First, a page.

Karlin was known for his strong opinions and his energy in expressing them. "He was a complicated person. A real workaholic, a dominating personality," Mazzeo said. Singer described Karlin's personality as outgoing, "to put it mildly."
Singer has a clear memory of what it was like to be outside Karlin's office at Stanford. "The door was closed, but it might just as well have been open. You could hear the shouting," he said. A visitor might leave the office "white as a sheet," Singer said, but would nonetheless realize the value of Karlin's ideas and, usually, the fact that Karlin was well intentioned.
With his numerous graduate students, Karlin showed a different side. He was generous, with an unerring knack for "understanding where you were at, what you were capable of," and knowing when to push students and when to leave them alone, Singer said. "I thought he was just a wizard at dealing with PhD students." Karlin kept up with his students—there were more than 70—after they left Stanford, helping them gain promotions and awards.
After his death, a group of his colleagues wrote that "to describe the collection of his students as astonishing in excellence and breadth is to understate the truth of the matter. It is easy to argue—and Sam Karlin participated in many a good argument—that he was the foremost teacher of advanced students in his fields of study in the 20th century."
Karlin was born in Yonova, Poland, in 1924. His family immigrated to Chicago when he was a small child and struggled financially through the Great Depression. He was raised in a strict Orthodox Jewish household but broke with religion in his early teens and remained an atheist for the rest of his life. Much later, he would tell his children that walking down the street without a yarmulke on his head for the first time was a milestone in his life.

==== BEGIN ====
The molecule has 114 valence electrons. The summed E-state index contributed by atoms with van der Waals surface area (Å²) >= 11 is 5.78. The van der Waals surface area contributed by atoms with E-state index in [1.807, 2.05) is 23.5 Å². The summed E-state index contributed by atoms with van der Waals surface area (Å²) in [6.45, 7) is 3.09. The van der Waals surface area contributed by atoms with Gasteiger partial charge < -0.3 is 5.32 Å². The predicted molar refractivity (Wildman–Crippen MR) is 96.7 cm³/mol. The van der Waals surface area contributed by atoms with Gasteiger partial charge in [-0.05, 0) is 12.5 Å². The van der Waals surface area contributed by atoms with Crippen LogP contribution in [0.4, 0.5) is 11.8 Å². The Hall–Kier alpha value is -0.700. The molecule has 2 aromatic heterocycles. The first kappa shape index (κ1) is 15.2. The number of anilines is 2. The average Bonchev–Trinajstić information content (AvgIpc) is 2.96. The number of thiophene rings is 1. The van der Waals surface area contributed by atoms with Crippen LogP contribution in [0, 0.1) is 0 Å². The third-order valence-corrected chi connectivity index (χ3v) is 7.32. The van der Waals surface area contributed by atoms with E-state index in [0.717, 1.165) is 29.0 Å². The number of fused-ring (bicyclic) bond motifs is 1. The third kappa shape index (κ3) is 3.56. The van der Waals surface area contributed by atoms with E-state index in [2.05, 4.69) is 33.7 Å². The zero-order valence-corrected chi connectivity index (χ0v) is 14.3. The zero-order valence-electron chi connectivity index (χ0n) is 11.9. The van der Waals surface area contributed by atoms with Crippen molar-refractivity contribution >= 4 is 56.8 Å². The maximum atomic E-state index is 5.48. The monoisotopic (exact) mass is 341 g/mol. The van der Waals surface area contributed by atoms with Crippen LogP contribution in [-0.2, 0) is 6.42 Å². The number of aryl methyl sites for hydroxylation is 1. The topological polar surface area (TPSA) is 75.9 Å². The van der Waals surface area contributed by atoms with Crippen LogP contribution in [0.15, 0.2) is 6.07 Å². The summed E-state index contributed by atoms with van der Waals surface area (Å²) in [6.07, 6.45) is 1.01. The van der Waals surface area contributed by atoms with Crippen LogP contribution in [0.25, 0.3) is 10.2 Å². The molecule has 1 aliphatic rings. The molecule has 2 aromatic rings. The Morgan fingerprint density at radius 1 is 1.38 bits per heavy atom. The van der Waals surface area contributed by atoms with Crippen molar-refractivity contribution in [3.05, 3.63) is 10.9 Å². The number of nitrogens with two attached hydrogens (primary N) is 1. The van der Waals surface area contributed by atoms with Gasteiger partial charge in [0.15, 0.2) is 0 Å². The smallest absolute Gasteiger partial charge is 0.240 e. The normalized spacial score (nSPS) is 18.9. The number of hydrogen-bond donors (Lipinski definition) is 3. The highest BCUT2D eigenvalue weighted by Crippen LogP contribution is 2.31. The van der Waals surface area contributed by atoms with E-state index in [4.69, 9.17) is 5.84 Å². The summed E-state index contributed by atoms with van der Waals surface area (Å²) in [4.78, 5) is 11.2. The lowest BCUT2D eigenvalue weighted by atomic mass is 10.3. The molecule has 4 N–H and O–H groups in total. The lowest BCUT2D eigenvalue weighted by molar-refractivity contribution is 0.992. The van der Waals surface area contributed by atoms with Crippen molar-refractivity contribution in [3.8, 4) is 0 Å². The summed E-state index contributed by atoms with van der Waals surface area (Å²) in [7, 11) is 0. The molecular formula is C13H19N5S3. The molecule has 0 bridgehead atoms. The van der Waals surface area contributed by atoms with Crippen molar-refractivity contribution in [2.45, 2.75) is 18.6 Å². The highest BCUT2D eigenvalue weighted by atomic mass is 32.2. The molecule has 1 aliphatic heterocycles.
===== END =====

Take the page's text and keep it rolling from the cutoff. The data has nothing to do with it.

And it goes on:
Karlin took his undergraduate degree from the Illinois Institute of Technology before earning his doctorate in mathematics from Princeton University in 1947 under the direction of the celebrated Salomon Bochner. After a stint at the California Institute of Technology, he arrived at Stanford as a professor of mathematics and statistics in 1956.
He was the author or coauthor of 10 books and more than 450 published papers, and the recipient of many awards and honors, including membership in the American Academy of Arts and Sciences and the National Academy of Sciences. He was awarded the National Medal of Science in 1989.
His early work in game theory opened the way for analysis of games of pursuit and evasion, as in airplane duels between fighters and bombers. In the 1950s he became fascinated by the development of dynamic inventory theory, bringing his game-theory perspective to the problem of helping factory owners or retailers optimize their ordering.